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Offline Sir_Godspeed

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"Crimean Crisis" Anno 2014
« on: March 1, 2014, 04:33:00 PM »
Anyone been following this? Tense stuff. I'm no analyst of international relations, but what are the thoughts of people here? I'm by this point half-expecting Russia to sponsor an ethnically Russian puppet-breakaway-state, but I hope that's the worst that could come from this. Though obviously I hope for even less than that.

- For those who don't know - the Ukrainian President, after being ousted, fled to Russia where he currently is, still claiming legitimacy.
- Russia has been mobilizing 150,000 troops along its western border, allegedly as part of an exercise and to prevent terrorism or border unrest, as well as its Black Sea fleet.
- Russia has seized two military airports, through the use of unmarked soldiers, and support from ethnically Russian militias in Crimea. This was long a bit of a mystery, but Russian officials have stated it's them now.
- The move has been ratified by the Duma, the parliament of Russia, iirc.

Offline Irisado

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Re: "Crimean Crisis" Anno 2014
« Reply #1 on: March 1, 2014, 05:28:48 PM »
Yes, I'm following it.  I also have quite a few Russian colleagues, so it's news at work too.

While there is a danger of escalation, I think that, at this stage, it's a lot of sabre rattling to gain the diplomatic upper hand.  A conflict is not in the interests of either party, and a proxy war in Ukraine between the United States and Russia would be extremely damaging to both sides, so I can't see it happening.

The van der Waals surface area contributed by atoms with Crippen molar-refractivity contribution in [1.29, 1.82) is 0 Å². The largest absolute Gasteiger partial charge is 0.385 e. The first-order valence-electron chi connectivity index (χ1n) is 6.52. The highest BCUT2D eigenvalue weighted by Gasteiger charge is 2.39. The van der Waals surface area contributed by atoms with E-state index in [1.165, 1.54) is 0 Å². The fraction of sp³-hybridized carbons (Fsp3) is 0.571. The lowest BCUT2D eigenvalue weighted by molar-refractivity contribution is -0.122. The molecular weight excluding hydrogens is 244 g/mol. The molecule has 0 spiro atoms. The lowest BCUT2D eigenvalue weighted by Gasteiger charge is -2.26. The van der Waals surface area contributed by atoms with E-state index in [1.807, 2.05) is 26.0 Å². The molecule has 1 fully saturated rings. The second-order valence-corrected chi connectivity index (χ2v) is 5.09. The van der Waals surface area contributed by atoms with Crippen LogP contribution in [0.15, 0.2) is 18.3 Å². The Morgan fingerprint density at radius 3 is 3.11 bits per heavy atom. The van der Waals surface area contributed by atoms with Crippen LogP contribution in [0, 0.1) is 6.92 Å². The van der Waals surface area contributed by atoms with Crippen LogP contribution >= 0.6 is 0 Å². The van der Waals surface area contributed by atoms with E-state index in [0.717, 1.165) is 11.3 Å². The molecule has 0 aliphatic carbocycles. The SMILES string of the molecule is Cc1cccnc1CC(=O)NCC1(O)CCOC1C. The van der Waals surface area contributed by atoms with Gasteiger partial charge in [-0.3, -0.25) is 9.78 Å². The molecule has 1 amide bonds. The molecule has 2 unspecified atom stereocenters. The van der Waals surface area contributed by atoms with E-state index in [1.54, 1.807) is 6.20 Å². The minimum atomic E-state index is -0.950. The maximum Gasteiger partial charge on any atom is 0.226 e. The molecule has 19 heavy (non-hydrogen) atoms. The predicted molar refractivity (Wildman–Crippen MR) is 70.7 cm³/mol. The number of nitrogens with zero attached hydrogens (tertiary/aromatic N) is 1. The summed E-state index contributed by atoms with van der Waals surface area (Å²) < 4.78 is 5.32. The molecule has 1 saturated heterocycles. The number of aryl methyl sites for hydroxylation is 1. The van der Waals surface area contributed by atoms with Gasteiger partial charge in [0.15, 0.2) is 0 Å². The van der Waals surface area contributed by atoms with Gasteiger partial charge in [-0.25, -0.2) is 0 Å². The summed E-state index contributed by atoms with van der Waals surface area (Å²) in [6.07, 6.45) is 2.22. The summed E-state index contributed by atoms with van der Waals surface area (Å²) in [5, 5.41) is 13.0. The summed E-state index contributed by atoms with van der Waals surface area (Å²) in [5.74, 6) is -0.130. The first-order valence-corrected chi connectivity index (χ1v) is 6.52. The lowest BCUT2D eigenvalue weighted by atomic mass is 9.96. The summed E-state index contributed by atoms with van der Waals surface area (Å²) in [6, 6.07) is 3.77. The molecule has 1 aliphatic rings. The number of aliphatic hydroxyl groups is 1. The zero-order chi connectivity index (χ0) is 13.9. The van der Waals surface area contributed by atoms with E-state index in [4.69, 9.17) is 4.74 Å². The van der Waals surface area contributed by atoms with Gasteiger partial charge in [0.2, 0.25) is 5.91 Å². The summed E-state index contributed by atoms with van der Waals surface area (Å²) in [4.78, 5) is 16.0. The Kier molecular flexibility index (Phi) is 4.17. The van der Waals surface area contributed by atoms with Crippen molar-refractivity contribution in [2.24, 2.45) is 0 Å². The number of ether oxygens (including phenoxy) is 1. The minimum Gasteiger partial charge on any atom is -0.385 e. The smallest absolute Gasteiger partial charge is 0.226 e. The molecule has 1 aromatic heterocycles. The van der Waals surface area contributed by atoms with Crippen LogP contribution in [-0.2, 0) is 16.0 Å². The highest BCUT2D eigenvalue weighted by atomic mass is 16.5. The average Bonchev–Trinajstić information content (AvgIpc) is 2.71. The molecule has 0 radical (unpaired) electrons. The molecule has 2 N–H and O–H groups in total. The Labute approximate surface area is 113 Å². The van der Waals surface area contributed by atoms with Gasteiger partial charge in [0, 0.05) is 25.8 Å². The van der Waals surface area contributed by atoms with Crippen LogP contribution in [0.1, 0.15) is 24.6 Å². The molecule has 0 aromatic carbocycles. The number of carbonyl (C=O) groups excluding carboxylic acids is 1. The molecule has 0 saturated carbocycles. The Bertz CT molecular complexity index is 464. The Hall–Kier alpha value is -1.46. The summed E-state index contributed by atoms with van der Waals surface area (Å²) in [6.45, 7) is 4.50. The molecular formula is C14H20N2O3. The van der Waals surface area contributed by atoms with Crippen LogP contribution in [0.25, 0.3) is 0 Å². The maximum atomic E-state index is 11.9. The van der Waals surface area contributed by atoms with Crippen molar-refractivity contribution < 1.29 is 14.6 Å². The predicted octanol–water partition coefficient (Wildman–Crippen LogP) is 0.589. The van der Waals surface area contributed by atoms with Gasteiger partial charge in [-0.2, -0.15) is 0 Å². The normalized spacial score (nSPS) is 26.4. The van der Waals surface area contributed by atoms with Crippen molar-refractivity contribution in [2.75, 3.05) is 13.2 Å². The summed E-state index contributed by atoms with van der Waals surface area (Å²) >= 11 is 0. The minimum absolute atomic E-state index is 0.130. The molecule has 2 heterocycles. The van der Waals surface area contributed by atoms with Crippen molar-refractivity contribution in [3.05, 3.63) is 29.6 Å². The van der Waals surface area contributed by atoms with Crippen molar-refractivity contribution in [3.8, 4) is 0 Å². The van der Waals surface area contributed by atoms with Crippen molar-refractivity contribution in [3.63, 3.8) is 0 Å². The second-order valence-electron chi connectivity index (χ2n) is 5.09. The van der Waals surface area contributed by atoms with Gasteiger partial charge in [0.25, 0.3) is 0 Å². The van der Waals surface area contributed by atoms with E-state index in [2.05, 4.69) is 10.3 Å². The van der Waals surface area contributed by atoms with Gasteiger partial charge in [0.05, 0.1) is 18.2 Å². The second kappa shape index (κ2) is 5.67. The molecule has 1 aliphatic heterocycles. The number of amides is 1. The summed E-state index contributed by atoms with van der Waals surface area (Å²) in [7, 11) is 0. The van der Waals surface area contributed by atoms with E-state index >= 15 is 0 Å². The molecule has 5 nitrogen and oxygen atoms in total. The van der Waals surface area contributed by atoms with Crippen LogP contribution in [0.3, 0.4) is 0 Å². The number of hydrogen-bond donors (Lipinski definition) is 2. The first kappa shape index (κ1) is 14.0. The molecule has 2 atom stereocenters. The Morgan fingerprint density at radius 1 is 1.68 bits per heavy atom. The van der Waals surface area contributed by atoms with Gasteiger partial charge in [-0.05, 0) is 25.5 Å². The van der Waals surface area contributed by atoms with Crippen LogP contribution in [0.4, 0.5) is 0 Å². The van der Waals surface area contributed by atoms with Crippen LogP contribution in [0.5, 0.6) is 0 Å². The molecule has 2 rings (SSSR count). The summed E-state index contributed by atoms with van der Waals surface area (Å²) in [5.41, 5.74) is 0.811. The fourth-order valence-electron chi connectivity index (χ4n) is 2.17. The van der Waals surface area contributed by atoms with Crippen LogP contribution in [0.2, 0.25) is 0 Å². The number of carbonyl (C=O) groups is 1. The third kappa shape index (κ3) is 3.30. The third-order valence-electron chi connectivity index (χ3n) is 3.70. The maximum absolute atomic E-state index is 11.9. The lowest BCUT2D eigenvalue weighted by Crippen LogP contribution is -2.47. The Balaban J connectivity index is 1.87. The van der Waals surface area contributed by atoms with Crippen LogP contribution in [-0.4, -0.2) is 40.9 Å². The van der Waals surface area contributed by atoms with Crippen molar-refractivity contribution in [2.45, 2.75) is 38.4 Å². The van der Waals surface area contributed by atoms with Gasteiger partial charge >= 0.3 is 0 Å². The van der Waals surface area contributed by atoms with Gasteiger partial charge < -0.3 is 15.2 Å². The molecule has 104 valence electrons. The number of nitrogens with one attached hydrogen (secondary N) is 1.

The big danger will be conflict between pro-Russian and pro-European groups within Ukraine.  That's what I think that all parties want to avoid, but whether they can put aside their own differences to achieve that remains to be seen.
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Offline Sir_Godspeed

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Re: "Crimean Crisis" Anno 2014
« Reply #2 on: March 1, 2014, 08:28:30 PM »
You're probably right, but it's tense still.

Offline The GrimSqueaker

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Re: "Crimean Crisis" Anno 2014
« Reply #3 on: March 1, 2014, 09:25:32 PM »
A little info dump: Explainer: The Budapest Memorandum And Its Relevance To Crimea

Quote
Under the memorandum, Ukraine promised to remove all Soviet-era nuclear weapons from its territory, send them to disarmament facilities in Russia, and sign the Nuclear Nonproliferation Treaty. Ukraine kept these promises.

In return, Russia and the Western signatory countries essentially consecrated the sovereignty and territorial integrity of Ukraine as an independent state. They did so by applying the principles of territorial integrity and nonintervention in 1975 Helsinki Final Act -- a Cold War-era treaty signed by 35 states including the Soviet Union -- to an independent post-Soviet Ukraine.

Now, while this is a diplomatic agreement and not a treaty, hence not as binding, it will be a smack in the face for which ever side abandons their side of it. On top of that we have the Ukraine being a member of NATO and thus having the option to call the defence pact option requiring outside assistance. Of course NATO has been a rather wet blanket for a while now and I highly suspect Russia won't even give it the giggle test as whether to restrict their options in the long run.  http://blogs.telegraph.co.uk/news/concoughlin/100261457/dont-expect-nato-to-save-ukraine-from-the-russians/